26 May 2024, 07:38
By Michael Robinson Dec 12, 2018

E-A-T up to make a difference online

Thanks to a new Google algorithm, sites across the web have seen significant drops in organic visibility over the last few months – and furniture companies are no exception, says Salience’s Michael Robinson …

Google’s E-A-T update has a lot to answer for. Those not immersed in the Google universe probably wouldn’t have heard of E-A-T, which stands for Expertise, Authority and Trust. In short, this means Google is placing even more emphasis on site content and its trustworthiness, so it’s important to look at metrics that measure these qualities of a site.

Because of this, many sites may be seeing drops in SEO visibility  [described by Searchmetrics as “composed of search volume and the position of ranking keywords”] following the update, if they have little-to-no user-focused content on the site. 

Of the companies we’ve analysed, the ones we believe to be worst affected directly by the algorithm changes YoY are: maisonsdumonde.com (-55%); time4sleep.co.uk (-41%); mattressonline.co.uk (-35%); and furniturevillage.co.uk  (-30%).

Why? Google never gives away the specifics of algorithm updates – often, they won’t even announce there has been one. The whole industry is currently toiling away to try and figure out what is causing decline. 

One would hope to find a correlation among those seeing the most significant losses and those seeing the most significant gains. In theory, if there is an algorithm that searches for a signal to influence an organic decline, then there must also be sites that have seen an increase – so, just like our biggest losers, we also have our biggest winners in terms of SEO visibility YoY: furniture123.co.uk (+483%); happybeds.co.uk (+153%); leekes.co.uk (+102%); and bedfactorydirect.co.uk (+102%).

By understanding what these winners have done, losers can replicate their actions and see tangible improvements.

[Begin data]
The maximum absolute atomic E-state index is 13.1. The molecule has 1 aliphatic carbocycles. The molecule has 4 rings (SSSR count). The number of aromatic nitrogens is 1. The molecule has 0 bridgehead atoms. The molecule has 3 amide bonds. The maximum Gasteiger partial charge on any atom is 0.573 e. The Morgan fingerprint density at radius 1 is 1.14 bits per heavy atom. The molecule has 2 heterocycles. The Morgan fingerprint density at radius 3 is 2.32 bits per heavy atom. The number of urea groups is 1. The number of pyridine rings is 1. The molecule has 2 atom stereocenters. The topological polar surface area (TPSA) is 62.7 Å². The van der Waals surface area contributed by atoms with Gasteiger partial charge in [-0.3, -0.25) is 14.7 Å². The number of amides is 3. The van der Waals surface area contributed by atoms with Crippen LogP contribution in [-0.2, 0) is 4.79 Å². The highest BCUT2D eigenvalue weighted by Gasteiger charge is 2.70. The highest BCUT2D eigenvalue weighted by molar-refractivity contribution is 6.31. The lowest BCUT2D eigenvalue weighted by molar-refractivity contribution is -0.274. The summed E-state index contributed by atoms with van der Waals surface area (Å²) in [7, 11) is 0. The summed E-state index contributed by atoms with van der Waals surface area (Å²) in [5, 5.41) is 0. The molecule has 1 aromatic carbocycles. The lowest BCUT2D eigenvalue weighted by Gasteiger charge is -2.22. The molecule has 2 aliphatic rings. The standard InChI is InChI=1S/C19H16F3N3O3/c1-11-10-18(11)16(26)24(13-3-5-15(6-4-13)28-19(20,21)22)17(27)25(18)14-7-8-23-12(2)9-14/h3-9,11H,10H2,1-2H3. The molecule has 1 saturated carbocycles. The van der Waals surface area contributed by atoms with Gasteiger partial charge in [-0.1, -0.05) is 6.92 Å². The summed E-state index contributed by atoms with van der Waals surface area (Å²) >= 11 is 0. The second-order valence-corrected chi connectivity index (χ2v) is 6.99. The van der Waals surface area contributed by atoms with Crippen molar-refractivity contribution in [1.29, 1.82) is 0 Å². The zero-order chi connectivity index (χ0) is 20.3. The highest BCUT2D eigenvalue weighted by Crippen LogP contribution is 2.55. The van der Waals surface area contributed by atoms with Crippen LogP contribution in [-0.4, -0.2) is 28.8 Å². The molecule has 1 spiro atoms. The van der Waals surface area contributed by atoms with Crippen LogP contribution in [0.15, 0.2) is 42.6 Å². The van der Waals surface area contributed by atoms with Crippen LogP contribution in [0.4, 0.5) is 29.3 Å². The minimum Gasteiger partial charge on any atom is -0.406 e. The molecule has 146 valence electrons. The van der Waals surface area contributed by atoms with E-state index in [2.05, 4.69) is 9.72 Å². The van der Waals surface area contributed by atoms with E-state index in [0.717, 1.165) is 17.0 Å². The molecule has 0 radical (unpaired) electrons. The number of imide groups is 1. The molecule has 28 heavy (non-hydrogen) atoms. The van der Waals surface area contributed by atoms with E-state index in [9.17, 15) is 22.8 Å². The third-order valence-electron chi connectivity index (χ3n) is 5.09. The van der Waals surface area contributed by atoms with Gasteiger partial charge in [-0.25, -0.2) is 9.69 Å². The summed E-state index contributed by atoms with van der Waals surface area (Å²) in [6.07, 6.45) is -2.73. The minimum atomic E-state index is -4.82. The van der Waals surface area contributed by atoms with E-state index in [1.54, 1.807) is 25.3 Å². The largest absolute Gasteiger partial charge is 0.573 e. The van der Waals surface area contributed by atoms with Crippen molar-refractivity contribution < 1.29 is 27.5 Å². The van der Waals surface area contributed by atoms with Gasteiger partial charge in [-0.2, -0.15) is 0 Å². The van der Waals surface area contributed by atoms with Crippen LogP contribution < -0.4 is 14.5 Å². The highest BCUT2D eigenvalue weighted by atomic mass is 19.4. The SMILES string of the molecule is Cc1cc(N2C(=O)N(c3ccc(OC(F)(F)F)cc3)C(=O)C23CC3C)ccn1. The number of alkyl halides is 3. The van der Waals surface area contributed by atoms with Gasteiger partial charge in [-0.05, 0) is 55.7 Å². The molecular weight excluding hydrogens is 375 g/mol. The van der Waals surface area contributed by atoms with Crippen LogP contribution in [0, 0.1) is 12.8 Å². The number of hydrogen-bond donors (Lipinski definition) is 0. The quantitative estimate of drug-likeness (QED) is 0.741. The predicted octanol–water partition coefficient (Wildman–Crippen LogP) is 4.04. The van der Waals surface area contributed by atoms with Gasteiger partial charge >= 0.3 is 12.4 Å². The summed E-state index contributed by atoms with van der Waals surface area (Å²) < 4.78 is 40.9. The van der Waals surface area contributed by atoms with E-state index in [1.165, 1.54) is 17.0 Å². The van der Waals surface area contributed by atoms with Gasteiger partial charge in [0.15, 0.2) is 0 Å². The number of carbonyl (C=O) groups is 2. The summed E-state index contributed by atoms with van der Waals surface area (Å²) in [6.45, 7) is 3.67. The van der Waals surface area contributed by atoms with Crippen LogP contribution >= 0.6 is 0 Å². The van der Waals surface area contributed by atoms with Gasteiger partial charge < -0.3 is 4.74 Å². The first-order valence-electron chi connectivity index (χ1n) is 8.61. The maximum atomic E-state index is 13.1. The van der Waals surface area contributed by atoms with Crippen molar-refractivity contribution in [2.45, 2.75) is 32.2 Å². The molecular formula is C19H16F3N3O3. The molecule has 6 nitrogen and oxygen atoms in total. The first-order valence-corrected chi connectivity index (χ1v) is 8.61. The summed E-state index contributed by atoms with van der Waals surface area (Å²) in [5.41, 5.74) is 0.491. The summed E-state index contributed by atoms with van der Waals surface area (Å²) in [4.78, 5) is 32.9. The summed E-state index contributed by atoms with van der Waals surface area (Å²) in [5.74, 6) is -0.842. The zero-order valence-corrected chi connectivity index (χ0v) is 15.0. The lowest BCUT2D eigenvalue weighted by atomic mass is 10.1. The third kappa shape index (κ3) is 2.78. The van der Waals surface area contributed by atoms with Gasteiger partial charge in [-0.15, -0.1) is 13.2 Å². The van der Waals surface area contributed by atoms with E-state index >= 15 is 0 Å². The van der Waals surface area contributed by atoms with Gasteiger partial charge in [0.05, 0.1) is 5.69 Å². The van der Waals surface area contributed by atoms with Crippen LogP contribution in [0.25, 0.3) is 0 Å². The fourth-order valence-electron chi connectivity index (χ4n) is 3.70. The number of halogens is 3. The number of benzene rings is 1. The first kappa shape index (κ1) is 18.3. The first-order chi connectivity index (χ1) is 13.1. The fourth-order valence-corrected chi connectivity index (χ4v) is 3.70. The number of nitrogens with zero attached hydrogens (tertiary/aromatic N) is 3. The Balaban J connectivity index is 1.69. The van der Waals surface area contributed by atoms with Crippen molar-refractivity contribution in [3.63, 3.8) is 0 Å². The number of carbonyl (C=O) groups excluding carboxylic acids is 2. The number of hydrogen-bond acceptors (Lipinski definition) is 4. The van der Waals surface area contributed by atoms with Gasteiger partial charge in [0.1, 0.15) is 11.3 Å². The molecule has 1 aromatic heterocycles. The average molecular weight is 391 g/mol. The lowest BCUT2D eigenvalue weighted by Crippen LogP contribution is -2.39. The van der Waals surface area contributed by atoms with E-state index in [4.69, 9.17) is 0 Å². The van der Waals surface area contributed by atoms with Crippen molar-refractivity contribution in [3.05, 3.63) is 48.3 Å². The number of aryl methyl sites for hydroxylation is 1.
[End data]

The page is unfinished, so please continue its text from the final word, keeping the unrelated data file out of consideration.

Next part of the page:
We know that the E-A-T update has been implemented to reward sites that are promoting authority-led content. Are you influencing users with opinion, or fact? Do you have the signals to show that you know what you are talking about, and are you qualified to pass on your opinion? This may be through on-site content qualified through site metrics in the market, or as an author qualified through their digital footprint or the content itself, by linking to trusted sources.

We looked at a couple of different metrics that could prove this, taking 10 winners and analysing their sites, comparing authority metrics and on-site content against 10 losers.

Metrics like domain authority, number of referring domains, trust flow and citation flow have been used. In short, they are indicators of a site’s content performance, and generally a higher score in any indicates trustworthiness.

And from this comparison, we can see that there is no trend between the winners and losers across all of these – a disappointing result. 

We went on to consider the various strands of content each site has, and their potential effect. Interestingly, seven of the 10 winners offered consideration-based content – content which is presented to users in the consideration part of the purchase funnel. In this instance, the material centred on buying guides that attempt to assist the user by answering any questions they may have before they go on to complete a purchase.

Five of the 10 losers did not offer such content, making it fair to conclude that the correlation may well suggest the increased importance of useful, user-focused content.

Digging deeper, we’ve looked to see if our winners’ guide and blog content is written by industry experts and influencers, and here we’ve witnessed surprisingly little correlation, with only one of 10 even stating who the author is.

This has left us scratching our heads – consideration content is important, but perhaps there’s no necessity for it to be written by someone with a significant digital footprint, so long as the content is factual and reliable.

A further trend we noticed is the importance of intent-led content for the winners. Sites that have consistently seen a loss in visibility have sparse content on both top-level and sub-level category pages, while those that have seen an increase boast significantly more content across the board.

Category pages have the potential to rank for a wide variety of terms. On-page content allows search engines to semantically link what you sell to what the customer wants – those losers that have little or no content are giving Google nothing to use.

Michael Robinson is the sales and marketing co-ordinator at Salience, a Chester-based search marketing agency which has provided services for household names, challenger brands and ambitious start-ups across retail, lead generation, finance and charity since 2009.

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